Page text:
[openstack-dev] Changes coming in gate structure

James E. Blair jeblair at openstack.org
Thu Jan 23 00:34:24 UTC 2014

Robert Collins <robertc at robertcollins.net> writes:

> On 23 January 2014 09:39, Sean Dague <sean at dague.net> wrote:
>> ================================
>> Changes coming in gate structure
>> ================================
>> Svelt Gate
>> ==========
>> The gate jobs will be trimmed down immensely. Nothing project
>> specific, so pep8 / unit tests all ripped out, no functional test
>> runs. Less overall configs. Exactly how minimal we'll figure out as we
>> decide what we can live without. The floor for this would be
>> devstack-tempest-full and grenade.
>> This is basically sanity check that the combination of patches in
>> flight doesn't ruin the world for everyone.
> So two things occur to me here -
>  - this increases thread-the-needle risks.
>  - what value does the sanity check still offer?

Here's how I see this: we have a process that ensures that the code
remains as perfect as its tests.  We have seen that the combined system
of openstack-and-its-tests is not perfect.  The complexity of that
system is great, and it seems we will likely never remove all
non-deterministic failures from this system.  At least, we seem to be
able to introduce them as fast as they are removed.

So this is an adaptation to two aspects of our current situation:
single-project-test failures are causing gate failures, and the
non-deterministic failure rate in cross-project-tests are as well.  The
first is addressed by moving single-project tests out of the gate.  So a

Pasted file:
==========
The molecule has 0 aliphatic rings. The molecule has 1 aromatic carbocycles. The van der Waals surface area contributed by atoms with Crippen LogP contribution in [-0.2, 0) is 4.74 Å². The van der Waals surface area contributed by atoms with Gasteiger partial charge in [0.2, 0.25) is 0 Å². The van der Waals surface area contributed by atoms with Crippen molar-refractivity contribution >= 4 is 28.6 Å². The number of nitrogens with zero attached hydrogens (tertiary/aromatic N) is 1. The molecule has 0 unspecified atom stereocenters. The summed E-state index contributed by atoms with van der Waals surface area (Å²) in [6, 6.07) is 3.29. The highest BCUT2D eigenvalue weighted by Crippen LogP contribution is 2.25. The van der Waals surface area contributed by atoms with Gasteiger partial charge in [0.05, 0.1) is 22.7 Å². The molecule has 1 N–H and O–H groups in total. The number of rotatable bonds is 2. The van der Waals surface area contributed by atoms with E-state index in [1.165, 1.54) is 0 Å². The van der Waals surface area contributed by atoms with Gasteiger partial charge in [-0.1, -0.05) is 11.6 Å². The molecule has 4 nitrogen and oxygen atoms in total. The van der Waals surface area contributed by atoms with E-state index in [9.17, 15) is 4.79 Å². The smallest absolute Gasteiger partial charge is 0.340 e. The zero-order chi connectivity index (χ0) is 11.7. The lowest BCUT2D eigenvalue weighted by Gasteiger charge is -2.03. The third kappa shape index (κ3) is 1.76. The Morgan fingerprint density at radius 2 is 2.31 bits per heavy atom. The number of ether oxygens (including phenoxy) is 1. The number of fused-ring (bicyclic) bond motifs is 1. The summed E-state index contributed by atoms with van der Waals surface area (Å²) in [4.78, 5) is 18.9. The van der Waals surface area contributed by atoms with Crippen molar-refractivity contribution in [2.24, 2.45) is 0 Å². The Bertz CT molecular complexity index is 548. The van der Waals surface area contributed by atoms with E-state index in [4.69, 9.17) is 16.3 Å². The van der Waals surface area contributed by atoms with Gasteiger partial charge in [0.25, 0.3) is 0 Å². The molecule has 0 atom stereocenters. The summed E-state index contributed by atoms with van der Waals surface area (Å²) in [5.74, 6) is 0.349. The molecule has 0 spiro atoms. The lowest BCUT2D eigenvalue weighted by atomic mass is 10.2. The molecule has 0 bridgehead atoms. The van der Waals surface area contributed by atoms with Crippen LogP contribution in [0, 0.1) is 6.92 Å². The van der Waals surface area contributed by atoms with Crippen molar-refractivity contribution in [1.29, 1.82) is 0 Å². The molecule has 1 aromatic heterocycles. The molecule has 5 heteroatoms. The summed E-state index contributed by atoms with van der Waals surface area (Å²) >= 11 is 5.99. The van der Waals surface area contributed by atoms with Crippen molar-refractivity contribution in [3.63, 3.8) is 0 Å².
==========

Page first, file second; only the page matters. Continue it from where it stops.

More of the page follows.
single project is more likely to break itself but less likely to break
others.  This is a trade-off, but it localizes the pain in case of
error.  The second is addressed by removing some of our
cross-project-test variants from the gate.  The more variants we run,
the more likely we are to hit non-deterministic bugs.  You have argued
before that rate is not high enough for us to prevent these bugs from
entering, but perhaps with the reduction it will be low enough that it
allows us to get work done.

It's possible both of those decisions may let in more bugs than we are
comfortable with.  However, given the current state where cross-project
frustrations are high and development has slowed dramatically,
localizing failures when possible and focusing the gate on ensuring that
there's at least a basic workable system seems worth trying.

If we take too much out of the gate, we can put it back in.  Regardless,
I think the changes to require recent check votes will help and be a
long-lasting improvement.


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